A new study claims to have revealed the main driving force behind the growth of mountains, which regulates how big they become.
According to the research published in Nature on 11 June, “megathrust shear force controls mountain height at convergent plate margins”, and tectonic forces underneath mountains determine to what dimensions they grow.
Thus, for mountains located near tectonic plate collision zones, maximum mountain height is chiefly decided by an equilibrium of forces within Earth's crust, and not by any weathering or erosion on top.
The team of German scientists, led by Armin Dielforder of the Helmholtz Centre Potsdam, the GFZ German Research Centre for Geosciences, Ralf Hetzel of the Institute of Geology and Palaeontology, the University of Münster, and Onno Oncken, Helmholtz Centre Potsdam, the GFZ German Research Centre for Geosciences, analysed the strength of specific plate boundaries and modelled the forces that would be acting on the tectonic plates.
In part they used heat flow measurements near the surface as a proxy for the frictional energy that comes into play during the process.
The scientists subsequently compared the models with actual mountain range heights in the Himalayas, the Andes, Sumatra, and Japan.
The team concluded that in mountains that are still actively growing, the height and weight remain in balance with the underground forces active below, with friction and stress underneath impacting the mountain height.
"Erosional processes can modulate mountain topography and trigger active faulting, as suggested by conceptual and numerical models for climate-tectonic interactions," write the researchers in their paper.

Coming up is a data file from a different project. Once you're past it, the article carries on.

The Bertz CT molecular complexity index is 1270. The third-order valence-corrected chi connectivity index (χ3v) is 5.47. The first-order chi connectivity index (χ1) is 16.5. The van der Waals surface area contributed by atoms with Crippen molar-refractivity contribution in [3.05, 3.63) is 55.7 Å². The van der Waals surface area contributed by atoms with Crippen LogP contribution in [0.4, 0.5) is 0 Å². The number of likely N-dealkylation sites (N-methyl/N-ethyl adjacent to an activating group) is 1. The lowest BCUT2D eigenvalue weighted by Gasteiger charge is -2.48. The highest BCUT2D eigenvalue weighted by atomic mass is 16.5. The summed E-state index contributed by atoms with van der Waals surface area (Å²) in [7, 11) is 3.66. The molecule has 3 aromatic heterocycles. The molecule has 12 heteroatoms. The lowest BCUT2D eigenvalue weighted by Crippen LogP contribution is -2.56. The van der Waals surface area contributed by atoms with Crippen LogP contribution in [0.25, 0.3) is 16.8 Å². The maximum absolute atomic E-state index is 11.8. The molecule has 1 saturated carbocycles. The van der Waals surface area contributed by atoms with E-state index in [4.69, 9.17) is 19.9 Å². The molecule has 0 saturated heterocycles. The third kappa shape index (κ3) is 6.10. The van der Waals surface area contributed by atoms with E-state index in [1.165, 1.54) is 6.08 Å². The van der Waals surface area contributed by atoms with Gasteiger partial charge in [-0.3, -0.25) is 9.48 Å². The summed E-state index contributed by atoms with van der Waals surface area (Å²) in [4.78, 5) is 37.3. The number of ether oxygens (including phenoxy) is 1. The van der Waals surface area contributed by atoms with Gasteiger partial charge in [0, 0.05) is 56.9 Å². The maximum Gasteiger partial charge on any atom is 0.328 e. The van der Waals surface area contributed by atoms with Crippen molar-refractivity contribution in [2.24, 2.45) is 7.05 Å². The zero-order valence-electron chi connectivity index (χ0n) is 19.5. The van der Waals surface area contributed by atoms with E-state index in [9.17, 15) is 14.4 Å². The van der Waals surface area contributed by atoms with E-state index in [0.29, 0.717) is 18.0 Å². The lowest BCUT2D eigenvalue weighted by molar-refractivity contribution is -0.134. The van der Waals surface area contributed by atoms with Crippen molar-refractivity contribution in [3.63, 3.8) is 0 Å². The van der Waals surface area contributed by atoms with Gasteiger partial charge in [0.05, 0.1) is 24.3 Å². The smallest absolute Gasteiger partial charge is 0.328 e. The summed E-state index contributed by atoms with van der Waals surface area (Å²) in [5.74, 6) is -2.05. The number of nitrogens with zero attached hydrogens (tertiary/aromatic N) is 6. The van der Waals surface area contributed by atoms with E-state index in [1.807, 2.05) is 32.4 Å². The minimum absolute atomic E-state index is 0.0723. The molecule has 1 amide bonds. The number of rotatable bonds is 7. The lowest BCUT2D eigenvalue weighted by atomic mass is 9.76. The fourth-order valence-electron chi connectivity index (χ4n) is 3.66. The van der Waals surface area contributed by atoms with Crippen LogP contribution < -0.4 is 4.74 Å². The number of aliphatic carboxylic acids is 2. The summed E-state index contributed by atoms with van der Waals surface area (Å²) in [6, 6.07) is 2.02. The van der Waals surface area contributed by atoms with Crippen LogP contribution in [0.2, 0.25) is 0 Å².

Scientific Debate on Mountain Growth
Tectonic plates typically move and shift. As one is forced down, plunging into the Earth's mantle, the plates fold, forming mountain ranges on the surface.
However, the debate among scientists has revolved around whether this is the main driving force behind mountain height, as some contend that climate-related erosion plays a greater role in the process.
Moreover, a third factor to consider is isostasy – a process which keeps mountains “floating” on top of the hot and soft mantle.
Most researchers agree that this is less significant to the entire process of mountain growth.
Weighing into the debate, the study team stated:
“Our findings suggest that erosion is not capable of outpacing the tectonic and isostatic processes that keep convergent margins close to force equilibrium, because the upper plate is effectively weak."
It remains to be seen whether the findings made in the new research apply to mountains that aren't close to subduction zones, where one tectonic plate is sliding under another, say the scientists.
They acknowledge that in those instances mountain height might be limited by climatic conditions, such as the position of the snow line, with further research potentially able to offer more answers, providing an understanding of how mountain range height is controlled around the world.
Nonetheless, the new research will offer food for thought for geologists, suggesting a novel approach to the issue of forces underneath the crust that affect the mountain ranges.